Concept of Logistics Management
To understand the concept of logistics management one must beware that all operations that assist product flow from the point of raw material acquisition to final consumption, as well as the information flow that sets the production in action, are referred to as logistics. The goal of logistics is to provide appropriate levels of customer service at a fair cost.
The scope of logistics is twofold: first, physical supply (or materials management) refers to the movement of raw materials to the plant, and second, physical distribution refers to the flow of finished goods from the plant to customers.
The process of strategically managing the transit and storage of supplies, parts, and finished goods from the supplier to the company and then to the customers is known as logistics management. It encompasses the complete flow of materials and products into, through, and out of the organisation.
Let us understand the Concept of Logistics Management step by step:
Logistics of Distribution or Marketing
In the Concept of Logistics Management, the logistics task itself is supportive in nature. Transportation, inventory, warehousing, materials handling, packaging, and information technology are all integrated. The logistics of marketing entails getting the right product to the right customer at the right time at the right place.
Physical distribution refers to the storage of products after they are manufactured but before they are consumed, as well as their conveyance to customers or end-users. Producers and merchant middlemen are responsible for physical distribution tasks such as storage (warehousing), transformation, and inventory control.
Because they account for such a large portion of the total costs, these operations must be carried out efficiently. Physical distribution expenses are only surpassed by the costs of raw materials and labour in the total cost of commodities. Its economies will go a long way toward lowering total costs of goods and increasing revenues.
The physical supply is primarily concerned with material handling, such as material purchase, transportation, and storage, inventory control, and information management.
Physical distribution activities can be divided into two categories:
(1) Primary Functions:
c) Order fulfilment
d) Keeping track of inventory
(2) Extracurricular Activities:
a) Packaging of goods
b) Handling of the product
d) Product planning
e) Management of data
Actual distribution refers to the process of getting a product to a customer, and it includes all operations involved in the physical movement of goods from the producer to the consumer. Supply Chain Management is another name for it.
Management of Integrated Logistics
In the Concept of Logistics Management, the idea is based on a holistic perspective of material and commodities flow activities from source to point of consumption. It recognizes the interconnections and interdependencies among the numerous functions involved in the movement from source to users, forcing management to think in terms of managing the entire system rather than just one component of it.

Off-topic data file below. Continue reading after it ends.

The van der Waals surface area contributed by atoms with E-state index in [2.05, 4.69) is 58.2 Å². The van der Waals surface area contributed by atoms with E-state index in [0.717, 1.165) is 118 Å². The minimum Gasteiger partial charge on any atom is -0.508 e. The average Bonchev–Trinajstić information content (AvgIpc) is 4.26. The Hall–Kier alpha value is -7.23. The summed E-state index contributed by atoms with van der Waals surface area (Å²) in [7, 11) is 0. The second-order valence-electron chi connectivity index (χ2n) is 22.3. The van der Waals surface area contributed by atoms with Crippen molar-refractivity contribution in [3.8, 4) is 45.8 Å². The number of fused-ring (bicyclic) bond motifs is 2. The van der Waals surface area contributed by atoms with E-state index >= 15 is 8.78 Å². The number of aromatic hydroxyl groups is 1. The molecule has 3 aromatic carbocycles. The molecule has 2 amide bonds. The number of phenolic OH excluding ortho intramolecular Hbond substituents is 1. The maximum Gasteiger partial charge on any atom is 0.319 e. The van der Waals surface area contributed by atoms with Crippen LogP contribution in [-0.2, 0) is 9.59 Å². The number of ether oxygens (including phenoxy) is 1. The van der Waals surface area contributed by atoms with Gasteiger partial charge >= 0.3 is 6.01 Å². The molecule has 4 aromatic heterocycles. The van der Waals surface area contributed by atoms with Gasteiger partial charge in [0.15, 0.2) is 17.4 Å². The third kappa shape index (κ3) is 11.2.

Logistics management is concerned with the integration and coordination of marketing activities in order to provide the most effective service to end markets. Although managers have used logistics in the military to fine-tune delivery processes that are time and place-specific, there is a lag in the civilian sector in incorporating military logistical requirements.
Marketing Logistics’ Objectives
The broad goals of marketing logistics are to ensure the flow of resources to the production system and to transport products to other channel members and consumers in a timely and efficient manner compatible with the level of service that customers expect.
The following are the other goals:
1. To Save Money:
Costs can be cut by managing the physical distribution of the system intelligently and finding the optimal number and location of warehouses, optimising materials handling, boosting stock turnover, shipping products in sealed containers, rectifying wasteful order processing procedures, and so on.
2. Enhance Customer Service:
The firm’s promotional activities are boosted by strengthening the physical distribution infrastructure, resulting in higher sales results.
In Order to Boost Sales: A company’s sales can be increased by ensuring the availability of goods and having strategies in place for speedy order processing.
3. Gaining a Competitive Advantage:
A company can gain an advantage over competitors by providing better customer service, such as arranging for prompt and reliable delivery, avoiding order processing problems, and delivering undamaged items.
4. Create an Efficient Communication System:
Salespeople may transfer orders on a daily basis and reply to client inquiries on a priority basis thanks to logistics management.
Concept of Logistics Management
1. Designing a Network
Logistics facilities include manufacturing plants, warehousing, materials handling, distribution, and after-sale services. One of the most important roles of logistical management is network design. It’s necessary to figure out how many and where all of the different sorts of facilities are needed to carry out logistics activities.